Great...[Hillenbrand's] effort shows in the details and the energy of her story; her historical figures, horses and people, live and breathe in a lovely, lively way.
A splendid book that vividly reminds us of a shining time that has been all but forgotten.
It would be hard to think of a better story than the one told in Laura Hillenbrand's richly detailed and engaging new biography...Hillenbrand brings tremendous enthusiasm and professional polish to her task...expertly weaving together some vivid scene setting with evocations of the wild days of racing, with its larger-than-life entrepreneurs...The narration of the animal's improbable wins in his two biggest events is as gripping as the last quarter of any well-written novel or play...This story is one that should prove irresistible to millions.
As good a book on thoroughbred racing as I have ever read....It is a remarkable story, and Hillenbrand tells it in a fashion that is often poetic....This is a story about the ultimate underdog, surrounded by memorable characters, and it is just as compelling today as it was in 1938.
Terrific....Hillenbrand brings alive the potent power that human beings feel when seated astride a horse flying down the track....Illuminating a forgotten piece of American history, Seabiscuit brings alive the drama, the beauty, the louche charm and the brutality of horse racing.
Seemingly written from the saddle...Even if you're not a racing fan--especially if you're not--this self-possessed animal comes across so sharply in these pages that it hurts to lose him again, even after all this time.
Compelling...It is the story of a time when the heroic generation of the following decade was itself being nurtured, and when unsuspected strength and endurance were still values to champion.
Fascinating...An arresting debut.
Laura Hillenbrand knows racehorses, riders and trainers. She knows our history. She knows how the two combine. Seabiscuit was a great horse, perhaps the best ever, running in one of the worst decades ever, the Great Depression, bringing excitement and pleasure to millions of Americans when they needed those emotions desperately. This is more than a fine piece of writing about the sport of racing; it is also about our history. I wish all sportswriters could write like this.
Seabiscuit is one hell of a ride....Seabiscuit's triumph remains a terrifically appealing Cinderella story, but it's Hillenbrand's instinctual feel for the drama of the sport and her formidable literary talents that bring the tale to life. Best of all is the wonderful bowlegged swagger of Hillenbrand's voice.
Penetrating and thoughtful...Hillenbrand is a deft storyteller whose descriptions of races are especially good, filled with images of pounding hooves and splattering mud. But Seabiscuit is more than a horse story. It is an account of the flowering of a mass-spectator sport in an age when the public was starved for distraction. It also is an absorbing tale of three quirky humans...As a result of Hillenbrand's pursuit of details, the narrative has a texture seldom found in sports biographies.
Hillenbrand's detailed and dramatic re-creation of Seabiscuit's life and times is a remarkable testament to what four years of meticulous research and a writer's gift for storytelling can accomplish. And it's mighty good reading, even if you're not a racing fan.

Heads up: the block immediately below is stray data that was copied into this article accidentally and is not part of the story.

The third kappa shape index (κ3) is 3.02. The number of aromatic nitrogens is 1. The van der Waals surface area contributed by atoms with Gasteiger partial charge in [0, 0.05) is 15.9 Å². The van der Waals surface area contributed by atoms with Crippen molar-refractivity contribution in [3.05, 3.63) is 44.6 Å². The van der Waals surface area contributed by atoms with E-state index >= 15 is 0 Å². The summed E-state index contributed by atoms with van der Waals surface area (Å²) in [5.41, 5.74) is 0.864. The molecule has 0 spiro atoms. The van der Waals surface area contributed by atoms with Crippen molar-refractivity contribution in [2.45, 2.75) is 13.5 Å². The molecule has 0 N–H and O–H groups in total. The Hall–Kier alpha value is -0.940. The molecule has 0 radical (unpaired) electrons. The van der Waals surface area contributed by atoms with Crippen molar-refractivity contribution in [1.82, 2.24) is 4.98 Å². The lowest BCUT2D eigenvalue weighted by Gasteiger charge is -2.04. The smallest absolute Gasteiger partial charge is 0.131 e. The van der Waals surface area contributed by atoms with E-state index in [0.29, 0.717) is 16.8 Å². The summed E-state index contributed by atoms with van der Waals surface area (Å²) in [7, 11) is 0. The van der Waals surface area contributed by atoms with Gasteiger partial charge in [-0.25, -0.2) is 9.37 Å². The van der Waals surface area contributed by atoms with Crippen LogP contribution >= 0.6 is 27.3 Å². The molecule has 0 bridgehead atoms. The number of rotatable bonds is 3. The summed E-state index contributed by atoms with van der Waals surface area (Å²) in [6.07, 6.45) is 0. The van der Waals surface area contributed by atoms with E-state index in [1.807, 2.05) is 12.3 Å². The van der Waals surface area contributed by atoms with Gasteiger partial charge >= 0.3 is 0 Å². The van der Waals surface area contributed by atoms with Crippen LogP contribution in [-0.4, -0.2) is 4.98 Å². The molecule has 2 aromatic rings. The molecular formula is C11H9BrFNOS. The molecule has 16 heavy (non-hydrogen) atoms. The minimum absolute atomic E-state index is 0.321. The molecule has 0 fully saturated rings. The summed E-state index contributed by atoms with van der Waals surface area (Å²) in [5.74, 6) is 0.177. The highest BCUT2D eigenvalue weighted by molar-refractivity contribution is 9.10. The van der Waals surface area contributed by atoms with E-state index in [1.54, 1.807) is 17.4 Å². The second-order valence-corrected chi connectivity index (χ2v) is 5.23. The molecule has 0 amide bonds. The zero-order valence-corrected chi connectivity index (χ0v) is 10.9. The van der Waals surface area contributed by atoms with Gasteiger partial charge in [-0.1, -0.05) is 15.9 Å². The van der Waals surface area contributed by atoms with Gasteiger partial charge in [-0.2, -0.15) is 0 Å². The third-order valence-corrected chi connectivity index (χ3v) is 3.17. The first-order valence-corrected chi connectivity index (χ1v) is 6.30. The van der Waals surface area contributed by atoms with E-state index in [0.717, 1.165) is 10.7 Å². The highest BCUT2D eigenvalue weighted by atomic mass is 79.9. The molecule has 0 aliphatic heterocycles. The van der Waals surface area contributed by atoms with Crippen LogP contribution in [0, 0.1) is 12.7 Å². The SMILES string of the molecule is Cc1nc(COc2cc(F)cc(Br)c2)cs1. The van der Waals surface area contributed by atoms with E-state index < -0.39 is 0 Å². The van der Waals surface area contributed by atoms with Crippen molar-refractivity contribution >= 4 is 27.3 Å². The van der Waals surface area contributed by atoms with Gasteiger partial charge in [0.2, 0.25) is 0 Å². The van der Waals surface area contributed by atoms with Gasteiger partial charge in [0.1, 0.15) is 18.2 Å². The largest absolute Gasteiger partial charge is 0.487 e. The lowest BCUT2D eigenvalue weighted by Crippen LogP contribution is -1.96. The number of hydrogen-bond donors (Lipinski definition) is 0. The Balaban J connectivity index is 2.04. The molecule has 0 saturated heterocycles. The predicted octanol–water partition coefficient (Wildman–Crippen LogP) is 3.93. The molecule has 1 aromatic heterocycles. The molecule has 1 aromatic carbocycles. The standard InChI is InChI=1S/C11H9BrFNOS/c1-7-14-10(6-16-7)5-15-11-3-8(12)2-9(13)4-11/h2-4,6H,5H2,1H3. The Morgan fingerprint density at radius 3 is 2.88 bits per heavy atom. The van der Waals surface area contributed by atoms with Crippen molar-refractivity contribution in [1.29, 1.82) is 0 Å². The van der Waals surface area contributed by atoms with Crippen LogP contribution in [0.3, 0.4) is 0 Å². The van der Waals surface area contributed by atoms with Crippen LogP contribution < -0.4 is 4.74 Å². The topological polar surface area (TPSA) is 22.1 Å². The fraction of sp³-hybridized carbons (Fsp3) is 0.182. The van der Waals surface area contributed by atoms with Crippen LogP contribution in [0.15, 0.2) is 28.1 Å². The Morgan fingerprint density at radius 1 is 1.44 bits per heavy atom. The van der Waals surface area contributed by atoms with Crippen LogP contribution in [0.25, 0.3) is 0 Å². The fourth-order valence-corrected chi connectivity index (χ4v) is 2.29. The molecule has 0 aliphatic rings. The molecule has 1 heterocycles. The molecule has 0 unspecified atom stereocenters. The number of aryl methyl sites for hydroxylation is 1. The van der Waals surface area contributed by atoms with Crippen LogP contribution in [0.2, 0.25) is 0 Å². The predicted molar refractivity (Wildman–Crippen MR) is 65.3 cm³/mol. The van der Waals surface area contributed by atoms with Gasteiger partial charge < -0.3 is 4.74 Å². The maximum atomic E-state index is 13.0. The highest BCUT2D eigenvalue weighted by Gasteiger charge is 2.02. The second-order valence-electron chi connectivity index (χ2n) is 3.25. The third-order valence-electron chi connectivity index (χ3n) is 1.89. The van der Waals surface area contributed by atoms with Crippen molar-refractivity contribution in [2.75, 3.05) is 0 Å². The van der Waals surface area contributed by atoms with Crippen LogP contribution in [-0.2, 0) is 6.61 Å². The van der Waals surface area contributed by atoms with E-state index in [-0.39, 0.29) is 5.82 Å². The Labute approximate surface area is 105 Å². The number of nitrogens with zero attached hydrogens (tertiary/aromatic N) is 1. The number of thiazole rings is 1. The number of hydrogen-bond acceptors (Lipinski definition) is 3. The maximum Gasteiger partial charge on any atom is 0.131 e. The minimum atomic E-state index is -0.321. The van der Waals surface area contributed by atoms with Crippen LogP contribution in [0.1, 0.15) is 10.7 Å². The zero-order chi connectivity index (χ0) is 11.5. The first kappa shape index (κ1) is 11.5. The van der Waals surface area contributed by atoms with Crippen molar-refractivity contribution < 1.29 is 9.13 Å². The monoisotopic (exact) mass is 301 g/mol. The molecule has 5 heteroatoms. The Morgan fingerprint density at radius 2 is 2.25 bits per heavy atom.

The stirring depiction of Seabiscuit's 1938 triumph over War Admiral, a victory shared with 40 million Americans via radio, could convince the most tightfisted of readers to make a trip to the track.
A charmer. This is a celebratory tale about an unlikely champion, a creature of personality and persistence..
Terrific writing....A fascinating account of one of the sport's most alluring icons....Seabiscuit often reads like a novel.
A thrilling ride...Gripping...What a story it is...filled with high drama and colorful characters.
A gallop of a read...There's something seductive about writing that's saga-esque and driving. And that's what Hillenbrand gives us...What makes Seabiscuit more than an account of three men and a remarkable horse, however, is Hillenbrand's talent for framing the mise-en-scene of Depression America. Through finely-observed details, she reveals the social fabric of the country during that difficult decade and the place horse racing filled in the American psyche.
Gracefully written and engrossing...In Seabiscuit: An American Legend, Laura Hillenbrand, an excellent storyteller, has an excellent story to tell...Hillenbrand's book has two distinct pleasures. The first is that she writes well and sympathetically about people in racing--especially jockeys-- and American racing culture in the first part of the 20th century. Equally important, Hillenbrand understands what makes a horse race exciting: Her descriptions of races run some 60 years ago are dramatic and involving, old-fashioned fist-pumpers that one needn't be an expert to understand...Indeed, one need not be an obsessional fan to enjoy this book...its appeal is universal.
Hillenbrand's narrative is so authoritative and compelling that the book becomes one of those rarities: page-turning nonfiction.
Writers, like bettors, dream of trifectas and author Laura Hillenbrand has lit up the tote with Seabiscuit. Hillenbrand's book has it all...Seabiscuit: An American Legend is going to be the Thoroughbred racing book that draws in thousands of readers who don't know a furlong from a fetlock.
Hillenbrand deserves our thanks for taking us back to a half-forgotten time and making it as full of life and possibilities as Seabiscuit and War Admiral coming down the stretch with the crowd on its feet, screaming and straining for a glimpse of the finish.
This is a thrilling American story, a book that succeeds as dramatic history and remarkable sportswriting.
This is a terrific biography of what might have been the greatest racehorse that ever lived - and you don't have to know anything about racing to enjoy it.